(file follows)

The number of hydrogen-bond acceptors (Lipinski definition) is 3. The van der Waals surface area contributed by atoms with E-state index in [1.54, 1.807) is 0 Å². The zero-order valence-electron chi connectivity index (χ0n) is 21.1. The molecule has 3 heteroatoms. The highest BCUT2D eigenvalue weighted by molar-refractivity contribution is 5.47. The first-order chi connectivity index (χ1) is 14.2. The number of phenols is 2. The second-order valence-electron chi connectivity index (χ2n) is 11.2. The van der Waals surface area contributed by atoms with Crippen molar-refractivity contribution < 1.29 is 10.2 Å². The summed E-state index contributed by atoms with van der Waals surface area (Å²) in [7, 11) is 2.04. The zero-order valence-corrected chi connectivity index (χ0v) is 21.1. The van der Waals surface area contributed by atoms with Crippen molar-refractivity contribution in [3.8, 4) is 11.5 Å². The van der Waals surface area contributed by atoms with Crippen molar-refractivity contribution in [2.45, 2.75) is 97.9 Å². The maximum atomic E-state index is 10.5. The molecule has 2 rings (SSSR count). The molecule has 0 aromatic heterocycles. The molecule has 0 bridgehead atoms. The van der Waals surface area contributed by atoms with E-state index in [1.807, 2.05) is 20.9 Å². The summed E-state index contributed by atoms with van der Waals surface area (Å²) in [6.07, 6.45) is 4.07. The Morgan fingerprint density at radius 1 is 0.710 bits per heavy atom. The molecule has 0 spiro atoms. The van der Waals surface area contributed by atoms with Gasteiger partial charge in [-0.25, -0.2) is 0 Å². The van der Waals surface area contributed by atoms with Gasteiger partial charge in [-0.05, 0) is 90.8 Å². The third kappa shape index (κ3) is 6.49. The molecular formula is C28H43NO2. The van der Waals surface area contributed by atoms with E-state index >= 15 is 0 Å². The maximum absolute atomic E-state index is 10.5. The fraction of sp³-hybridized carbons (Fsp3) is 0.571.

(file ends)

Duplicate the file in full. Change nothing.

The number of hydrogen-bond acceptors (Lipinski definition) is 3. The van der Waals surface area contributed by atoms with E-state index in [1.54, 1.807) is 0 Å². The zero-order valence-electron chi connectivity index (χ0n) is 21.1. The molecule has 3 heteroatoms. The highest BCUT2D eigenvalue weighted by molar-refractivity contribution is 5.47. The first-order chi connectivity index (χ1) is 14.2. The number of phenols is 2. The second-order valence-electron chi connectivity index (χ2n) is 11.2. The van der Waals surface area contributed by atoms with Crippen molar-refractivity contribution < 1.29 is 10.2 Å². The summed E-state index contributed by atoms with van der Waals surface area (Å²) in [7, 11) is 2.04. The zero-order valence-corrected chi connectivity index (χ0v) is 21.1. The van der Waals surface area contributed by atoms with Crippen molar-refractivity contribution in [3.8, 4) is 11.5 Å². The van der Waals surface area contributed by atoms with Crippen molar-refractivity contribution in [2.45, 2.75) is 97.9 Å². The maximum atomic E-state index is 10.5. The molecule has 2 rings (SSSR count). The molecule has 0 aromatic heterocycles. The molecule has 0 bridgehead atoms. The van der Waals surface area contributed by atoms with E-state index in [1.807, 2.05) is 20.9 Å². The summed E-state index contributed by atoms with van der Waals surface area (Å²) in [6.07, 6.45) is 4.07. The Morgan fingerprint density at radius 1 is 0.710 bits per heavy atom. The molecule has 0 spiro atoms. The van der Waals surface area contributed by atoms with Gasteiger partial charge in [-0.25, -0.2) is 0 Å². The van der Waals surface area contributed by atoms with Gasteiger partial charge in [-0.05, 0) is 90.8 Å². The third kappa shape index (κ3) is 6.49. The molecular formula is C28H43NO2. The van der Waals surface area contributed by atoms with E-state index >= 15 is 0 Å². The maximum absolute atomic E-state index is 10.5. The fraction of sp³-hybridized carbons (Fsp3) is 0.571.